Most everything else about the location is great. I love the feeling of stepping outside in the morning when it’s still chilly out and getting a deep breath of cool, fresh air to start my day. I run into deer almost daily, most coming within ten or twenty feet of me which has been both jolting and surreal. There are tons of other wildlife too—birds, chipmunks, squirrels, and yes, even an entire family of wild turkeys that I saw crossing the road the other day. With the exception of traveling to Collegetown, the apartment is also well placed within my nexus of daily destinations—the gym and the dining hall are about fifteen minutes away, and class is not too much further than that. Finding shortcuts to get to places feels better than discovering the Northwest Passage—I have been decidedly too eager about shaving extra minutes from my commute. I’m finally getting better at estimating distances and beginning to feel safer walking alone at night.
Ironically, despite the pervading quiet of my neighborhood, the apartment complex where I live is surrounded by fraternities. In the summer, the presence is definitely not as strong, but every now and then, you can still pick out a bare-chested frat boy like a lesion from 50 yards away. If nothing else, I at least have the entire Greek alphabet practically memorized at this point. Over alumni weekend a few weeks ago, the frat right next-door hosted a barbeque for returning Cornellians. But over the course of the following week, I still saw the remnants of the cook-out—hot dog buns, mustard and ketchup containers, stacks of American cheese—strewn about the front porch (astonishingly, the beer was noticeably absent). I finally became so frustrated that I sauntered up after class one day and cleaned them out—not even wanting half the food but knowing that it was just going to go to waste otherwise. Eventually, I had to buy myself some hotdogs for dinner to make use of the giant condiment bottles still sitting in my fridge.
Though I’m still not used to spending a great deal of time at home, the time that I do spend here has been good. Weeks pass with every new issue of the Economist that shows up in the bathroom, and the apartment maintains the constant smell of rice, Thai food, and newly upholstered furniture. It is clean—cleaner even than I keep my own room, which is certainly saying something. I feel the way about this apartment that I felt about my house at Oberlin before we all stopped caring—I do my dishes after every meal, clean the stovetop after cooking, wipe down the table every time I use it to do homework, take off my shoes when I go in, and turn out all the lights when I leave.
As mentioned earlier, my roommate has been nothing short of amazing. It was a little awkward at first in terms of communicating, but now we get along great. He has been generous enough to let me use practically everything in the house—spices and sauces for cooking, detergent for laundry, the stereo, toaster, microwave, rice cooker, etc. Though he and Orn are about seven years older than me, we have spent a lot of time together without a hitch. We watch Netflix movies, make weekly car trips out to the handful of grocery stores in town (including the 24-hour Wegman’s and the Asian market!), and occasionally eat dinner together. I just started getting into a routine of playing squash with Thanasin, and Orn even made a profile for me on their Wii Fit! When it was pouring outside one day and Thanasin knew that I didn’t bring an umbrella with me, he called to volunteer to pick me up. A couple of weeks ago, they even introduced me to a couple of their friends from Thailand and I went over to eat a delicious dinner and dessert at their house that lasted well into the evening. It’s so refreshing to come home after a long day and just be able to hang out and talk with someone at the kitchen table. Just hearing stories from them and their friends has made me really want to visit Bangkok during the time I’ll be in China.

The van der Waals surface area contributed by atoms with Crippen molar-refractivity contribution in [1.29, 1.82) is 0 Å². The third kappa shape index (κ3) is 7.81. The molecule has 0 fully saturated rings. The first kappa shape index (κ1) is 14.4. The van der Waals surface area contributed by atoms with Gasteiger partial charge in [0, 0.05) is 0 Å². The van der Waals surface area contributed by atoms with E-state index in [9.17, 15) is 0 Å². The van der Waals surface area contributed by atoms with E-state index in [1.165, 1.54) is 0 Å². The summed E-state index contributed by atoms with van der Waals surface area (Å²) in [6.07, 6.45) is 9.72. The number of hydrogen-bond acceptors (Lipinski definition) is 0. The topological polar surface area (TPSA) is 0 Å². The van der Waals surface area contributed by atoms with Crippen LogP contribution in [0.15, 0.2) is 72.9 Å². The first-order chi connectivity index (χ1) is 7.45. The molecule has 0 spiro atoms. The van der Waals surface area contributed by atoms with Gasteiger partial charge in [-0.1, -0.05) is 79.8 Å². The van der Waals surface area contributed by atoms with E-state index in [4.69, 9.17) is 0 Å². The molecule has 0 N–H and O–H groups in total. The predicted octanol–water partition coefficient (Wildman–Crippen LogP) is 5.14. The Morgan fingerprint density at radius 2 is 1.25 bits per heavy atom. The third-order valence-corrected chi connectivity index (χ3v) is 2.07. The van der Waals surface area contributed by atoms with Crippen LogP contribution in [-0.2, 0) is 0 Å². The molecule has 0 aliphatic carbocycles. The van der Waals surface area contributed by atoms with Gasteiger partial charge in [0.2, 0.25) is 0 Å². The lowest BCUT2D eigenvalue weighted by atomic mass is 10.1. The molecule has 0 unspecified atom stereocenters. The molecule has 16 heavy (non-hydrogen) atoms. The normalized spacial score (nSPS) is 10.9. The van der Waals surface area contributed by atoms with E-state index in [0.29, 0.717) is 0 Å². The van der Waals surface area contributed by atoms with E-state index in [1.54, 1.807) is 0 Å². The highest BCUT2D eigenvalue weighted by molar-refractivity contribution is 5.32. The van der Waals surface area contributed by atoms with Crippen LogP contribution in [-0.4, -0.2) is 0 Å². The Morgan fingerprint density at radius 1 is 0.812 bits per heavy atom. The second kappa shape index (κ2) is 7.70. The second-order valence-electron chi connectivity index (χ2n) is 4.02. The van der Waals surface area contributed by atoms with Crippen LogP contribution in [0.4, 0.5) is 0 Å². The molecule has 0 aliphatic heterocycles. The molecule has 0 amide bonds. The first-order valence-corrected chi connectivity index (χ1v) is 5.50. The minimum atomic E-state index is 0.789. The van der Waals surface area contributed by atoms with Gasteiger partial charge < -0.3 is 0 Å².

Thanasin is doing research over the summer for his PhD work and waits tables at a Thai restaurant in the Ithaca Commons on the weekends. Before she went home, Orn gave piano lessons to a handful of students at a local music center in town. In fact, Orn graduated with a Master’s in Piano Performance from the Eastman Conservatory at Cornell, one of only four people in all of Thailand to hold an advanced degree in piano. Not surprisingly, she knew Oberlin well, and had actually been there to visit friends from Thailand some years ago. Even stranger, one of her students is actually an Oberlin alum living in Ithaca—a physics major named Casey Dreier who graduated in 2005. As if it could get any weirder, when I went to see her final piano recital, I met Casey and it turns out that I took Japanese with his sister Virginia during my first year!
Orn and her students at a piano recital. Can you spot the Oberlin alum?
As much as I do like my little apartment here, I miss my old house at Oberlin constantly. More than that, I miss the people I lived with (both officially and not) and everyone else who came by on a regular basis. It makes me wish that I took advantage of living there a little more, hosting friends in my room, cooking more often, creating a profile on Rock Band. I do know, though, that it will be in good hands next year. My friend Caitlin will be living there with three girls she’s been roommates with for the past two years. There may not be as many people living with me now, but our litttle apartment is certainly still full of warmth.